Graduate Studies


First Advisor

Melanie L. Downs

Date of this Version



A THESIS Presented to the Faculty of The Graduate College at the University of Nebraska In Partial Fulfillment of Requirements For the Degree of Master of Science, Major: Food Science and Technology, Under the Supervision of Professor Melanie L. Downs. Lincoln, Nebraska: December, 2017

Copyright 2017 Shimin Chen


Soybean is a member of the regulated allergenic foods in the United States and the European Union. Allergen detection methods are important tools for industry and regulators, and mass spectrometry (MS) may offer advantages over other existing methods.

This study aimed to develop an MS-based detection and quantification method for commercially processed soy ingredients. The results of discovery analyses using MS showed that food processing reduced the content of some minor proteins such as lectin and Bowman-Birk proteinase inhibitor in some soy ingredients, while the content of the major seed storage proteins remained relatively consistent. Meanwhile, preliminary selection of target peptides for the MS method was conducted based on a set of criteria and 20 peptides were selected for further investigation. Soy proteins sourced from different soy ingredients were incurred separately in to cookies and dough to achieve final concentrations of 100, 10, and 1 ppm soy protein. The sample preparation method was optimized to obtain high peptide recovery in incurred food matrices. A substantial improvement on peptide performance was achieved when a longer extraction time and the Filter-Aided Sample Preparation technique was incorporated. Lastly, soy proteins in incurred food samples were quantified using isotopically labeled peptides. Four peptides were identified as quantitative peptides, and among which peptide VFDGELQEGR was determined to be the most sensitive peptide with the lowest quantifiable limit of 2 ppm soy proteins. All four quantitative peptides showed a near-equivalent trend of changes of abundance across all different food matrices. The quantification of soy proteins in incurred food matrices showed higher recoveries at 10 ppm compared to 100 ppm samples. The average percent recovery for baked food matrices at 10 ppm level was 74-104%, and for unbaked food matrices was 100-146%. This method provides an alternative to antibody-based methods on the detection of soy proteins sourced from different commercial soy ingredients in food matrices.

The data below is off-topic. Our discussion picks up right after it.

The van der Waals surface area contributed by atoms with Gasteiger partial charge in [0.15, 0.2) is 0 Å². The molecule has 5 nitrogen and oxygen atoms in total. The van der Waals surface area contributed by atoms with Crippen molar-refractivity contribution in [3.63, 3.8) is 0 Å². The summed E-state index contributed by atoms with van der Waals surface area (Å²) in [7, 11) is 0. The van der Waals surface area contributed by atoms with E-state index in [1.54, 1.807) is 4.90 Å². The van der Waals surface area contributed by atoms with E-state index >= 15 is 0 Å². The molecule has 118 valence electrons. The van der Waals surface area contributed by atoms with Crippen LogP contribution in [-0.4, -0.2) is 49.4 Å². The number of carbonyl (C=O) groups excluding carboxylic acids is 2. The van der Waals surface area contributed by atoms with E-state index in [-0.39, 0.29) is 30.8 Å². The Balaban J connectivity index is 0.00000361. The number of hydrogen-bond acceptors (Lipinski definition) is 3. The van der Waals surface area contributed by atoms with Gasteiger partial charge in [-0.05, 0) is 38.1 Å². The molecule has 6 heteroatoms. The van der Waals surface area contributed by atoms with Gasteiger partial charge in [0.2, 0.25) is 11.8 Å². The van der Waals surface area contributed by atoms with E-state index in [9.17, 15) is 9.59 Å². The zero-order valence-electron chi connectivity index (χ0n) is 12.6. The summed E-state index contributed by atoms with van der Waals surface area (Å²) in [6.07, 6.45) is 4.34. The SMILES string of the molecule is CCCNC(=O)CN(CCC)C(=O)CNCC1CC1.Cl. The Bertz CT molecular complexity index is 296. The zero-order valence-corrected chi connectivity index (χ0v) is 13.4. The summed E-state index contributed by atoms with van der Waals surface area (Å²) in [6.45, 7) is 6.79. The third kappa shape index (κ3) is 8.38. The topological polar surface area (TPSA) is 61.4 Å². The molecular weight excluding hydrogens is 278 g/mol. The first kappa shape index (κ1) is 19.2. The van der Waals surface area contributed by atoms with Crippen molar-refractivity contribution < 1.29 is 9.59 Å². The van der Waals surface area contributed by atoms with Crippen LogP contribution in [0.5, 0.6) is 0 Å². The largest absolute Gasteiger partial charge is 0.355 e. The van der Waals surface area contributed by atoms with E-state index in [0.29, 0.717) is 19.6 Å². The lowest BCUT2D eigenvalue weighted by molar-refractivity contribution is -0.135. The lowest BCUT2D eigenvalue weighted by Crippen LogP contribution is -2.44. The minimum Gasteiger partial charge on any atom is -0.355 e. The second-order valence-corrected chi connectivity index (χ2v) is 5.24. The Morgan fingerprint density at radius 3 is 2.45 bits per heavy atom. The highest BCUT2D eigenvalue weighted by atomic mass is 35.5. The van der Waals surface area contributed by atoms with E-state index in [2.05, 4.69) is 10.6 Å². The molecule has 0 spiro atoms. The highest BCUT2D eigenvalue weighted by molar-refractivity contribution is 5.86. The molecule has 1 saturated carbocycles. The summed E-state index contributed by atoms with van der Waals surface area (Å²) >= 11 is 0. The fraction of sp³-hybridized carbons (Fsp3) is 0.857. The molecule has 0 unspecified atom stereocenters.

Advisor: Melanie L. Downs